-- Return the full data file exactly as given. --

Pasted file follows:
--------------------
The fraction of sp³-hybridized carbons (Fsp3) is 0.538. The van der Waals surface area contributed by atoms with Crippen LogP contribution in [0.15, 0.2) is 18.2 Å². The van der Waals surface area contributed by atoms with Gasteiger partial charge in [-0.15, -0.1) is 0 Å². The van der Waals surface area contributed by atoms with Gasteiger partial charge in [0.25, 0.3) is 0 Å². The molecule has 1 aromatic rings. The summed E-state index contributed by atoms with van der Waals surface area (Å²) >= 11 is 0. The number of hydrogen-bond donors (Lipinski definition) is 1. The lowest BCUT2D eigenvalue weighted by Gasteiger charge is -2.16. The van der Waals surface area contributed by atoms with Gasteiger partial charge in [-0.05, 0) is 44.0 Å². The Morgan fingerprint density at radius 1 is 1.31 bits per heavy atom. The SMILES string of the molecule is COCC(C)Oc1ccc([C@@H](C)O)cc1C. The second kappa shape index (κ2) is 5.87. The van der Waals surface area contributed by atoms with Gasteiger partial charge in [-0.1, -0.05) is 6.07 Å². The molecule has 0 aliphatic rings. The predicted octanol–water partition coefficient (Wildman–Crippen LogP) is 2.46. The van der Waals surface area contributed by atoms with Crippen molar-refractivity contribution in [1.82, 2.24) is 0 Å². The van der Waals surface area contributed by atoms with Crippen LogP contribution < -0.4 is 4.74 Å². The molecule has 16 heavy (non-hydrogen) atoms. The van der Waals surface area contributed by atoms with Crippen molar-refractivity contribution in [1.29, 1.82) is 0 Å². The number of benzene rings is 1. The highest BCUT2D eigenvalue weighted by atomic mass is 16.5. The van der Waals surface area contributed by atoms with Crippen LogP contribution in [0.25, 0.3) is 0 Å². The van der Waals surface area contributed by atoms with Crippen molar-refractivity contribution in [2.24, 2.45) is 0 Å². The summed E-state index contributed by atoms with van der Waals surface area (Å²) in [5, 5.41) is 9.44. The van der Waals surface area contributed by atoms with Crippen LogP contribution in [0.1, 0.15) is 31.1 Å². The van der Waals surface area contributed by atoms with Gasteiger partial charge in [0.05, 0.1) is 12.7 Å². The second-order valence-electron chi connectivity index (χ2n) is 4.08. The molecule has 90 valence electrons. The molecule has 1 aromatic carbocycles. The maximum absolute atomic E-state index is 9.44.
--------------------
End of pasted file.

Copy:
The fraction of sp³-hybridized carbons (Fsp3) is 0.538. The van der Waals surface area contributed by atoms with Crippen LogP contribution in [0.15, 0.2) is 18.2 Å². The van der Waals surface area contributed by atoms with Gasteiger partial charge in [-0.15, -0.1) is 0 Å². The van der Waals surface area contributed by atoms with Gasteiger partial charge in [0.25, 0.3) is 0 Å². The molecule has 1 aromatic rings. The summed E-state index contributed by atoms with van der Waals surface area (Å²) >= 11 is 0. The number of hydrogen-bond donors (Lipinski definition) is 1. The lowest BCUT2D eigenvalue weighted by Gasteiger charge is -2.16. The van der Waals surface area contributed by atoms with Gasteiger partial charge in [-0.05, 0) is 44.0 Å². The Morgan fingerprint density at radius 1 is 1.31 bits per heavy atom. The SMILES string of the molecule is COCC(C)Oc1ccc([C@@H](C)O)cc1C. The second kappa shape index (κ2) is 5.87. The van der Waals surface area contributed by atoms with Gasteiger partial charge in [-0.1, -0.05) is 6.07 Å². The molecule has 0 aliphatic rings. The predicted octanol–water partition coefficient (Wildman–Crippen LogP) is 2.46. The van der Waals surface area contributed by atoms with Crippen molar-refractivity contribution in [1.82, 2.24) is 0 Å². The van der Waals surface area contributed by atoms with Crippen LogP contribution < -0.4 is 4.74 Å². The molecule has 16 heavy (non-hydrogen) atoms. The van der Waals surface area contributed by atoms with Crippen molar-refractivity contribution in [1.29, 1.82) is 0 Å². The number of benzene rings is 1. The highest BCUT2D eigenvalue weighted by atomic mass is 16.5. The van der Waals surface area contributed by atoms with Crippen LogP contribution in [0.25, 0.3) is 0 Å². The van der Waals surface area contributed by atoms with Crippen molar-refractivity contribution in [2.24, 2.45) is 0 Å². The summed E-state index contributed by atoms with van der Waals surface area (Å²) in [5, 5.41) is 9.44. The van der Waals surface area contributed by atoms with Crippen LogP contribution in [0.1, 0.15) is 31.1 Å². The van der Waals surface area contributed by atoms with Gasteiger partial charge in [0.05, 0.1) is 12.7 Å². The second-order valence-electron chi connectivity index (χ2n) is 4.08. The molecule has 90 valence electrons. The molecule has 1 aromatic carbocycles. The maximum absolute atomic E-state index is 9.44.